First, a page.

[EM] Participation Criteria and Bucklin - perhaps they *can* work together after all?

Abd ul-Rahman Lomax abd at lomaxdesign.com
Mon Jun 17 14:26:12 PDT 2013

At 01:23 PM 6/17/2013, Jameson Quinn wrote:

>2013/6/17 Benjamin Grant <<mailto:benn at 4efix.com>benn at 4efix.com>
>Is *this* an example of Bucklin failing Participation?
>5: A>B>C
>4: B>C>A
>A wins
>But add these in:
>2: C>A>B
>  B wins.
>Yes, with your "tiebreaker".

This is not participation failure. Adding ballots ranking C highest 
did not cause C to lose.

By the way, an oddity about this example. Bucklin is ranked approval. 
Did all the voters approve all candidates?

Round 1. Majority is 5

A wins in round 1.

Adding the2 voters, majority is now 6.

First round:
A: 5
B: 4
C: 2

no majority, go to next round.

Second round:
A: 7
B: 4
C: 6

A still wins. B does *not* win. Bucklin terminates when a majority is found.

Participation criterion from previous post: "Adding one or more 
ballots that vote X over Y should never change the winner from X to Y"

Showing the third preferences is confusing and irrelevant. I do not 
know why Jameson approved "B wins." But even if B had won, it would 
not have shown participation failure. The vote must change the result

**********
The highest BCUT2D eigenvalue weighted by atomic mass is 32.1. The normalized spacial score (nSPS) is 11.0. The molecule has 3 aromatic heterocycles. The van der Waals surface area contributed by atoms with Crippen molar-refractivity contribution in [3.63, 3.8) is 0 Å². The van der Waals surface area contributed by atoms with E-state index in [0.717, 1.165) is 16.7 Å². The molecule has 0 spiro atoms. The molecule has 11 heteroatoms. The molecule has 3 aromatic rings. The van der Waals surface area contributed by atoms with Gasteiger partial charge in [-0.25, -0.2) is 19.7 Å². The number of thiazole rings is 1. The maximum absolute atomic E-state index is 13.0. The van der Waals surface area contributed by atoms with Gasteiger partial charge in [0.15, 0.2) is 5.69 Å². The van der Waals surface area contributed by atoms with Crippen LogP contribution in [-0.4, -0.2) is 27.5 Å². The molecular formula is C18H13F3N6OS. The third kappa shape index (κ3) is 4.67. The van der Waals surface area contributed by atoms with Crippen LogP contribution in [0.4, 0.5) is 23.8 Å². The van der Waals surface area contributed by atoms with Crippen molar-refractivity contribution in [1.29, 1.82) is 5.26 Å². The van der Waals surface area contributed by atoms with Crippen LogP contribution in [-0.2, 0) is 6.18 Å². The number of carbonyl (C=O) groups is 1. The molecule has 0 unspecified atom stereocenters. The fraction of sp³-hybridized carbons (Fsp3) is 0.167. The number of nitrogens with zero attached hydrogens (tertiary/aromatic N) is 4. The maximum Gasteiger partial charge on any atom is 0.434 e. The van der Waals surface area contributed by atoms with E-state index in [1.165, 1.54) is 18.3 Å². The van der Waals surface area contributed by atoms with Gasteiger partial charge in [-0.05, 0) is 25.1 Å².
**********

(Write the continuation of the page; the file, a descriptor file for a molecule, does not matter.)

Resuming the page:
away from C to another winner.

One fact that should be understood about Bucklin: first of all, 
Bucklin votes are *approvals*. Every explicit Bucklin vote is voting 
*for* the candidate under the condition that the rank has been 
reached in the amalgamation process.

Secondly, a Bucklin ballot is a *Range* ballot, covering the approved 
range only. So ranks may be left empty. Bucklin is *not* a pure 
ranked system. So if a voter has A>B>C, the voter will *not* vote for 
all three, unless there is some other worse candidates, or the voter 
really does want to completely stand aside from the election. And 
that doesn't work with respect to write-in candidates....

So if the voter has preferences A>B>C, the voter may vote, in the 
form of Bucklin we generally are working with, called Bucklin-ER 
(equal ranking), these votes, and all could be sincere:

A>.>B (blank second rank)

This *assumes* that there is a third candidate, C, that is least 
preferred. If there are four candidates (or more), the voter can have 
*many more sincere voting patterns*.

Each pattern has implications about *preference strength*. That is 
part of why I say that Bucklin uses a Range ballot.

Suppose that the voter *really prefers* a candidate not on the 
ballot, and wants to vote for that candidate, we'll call W.


Just to make this clear. 

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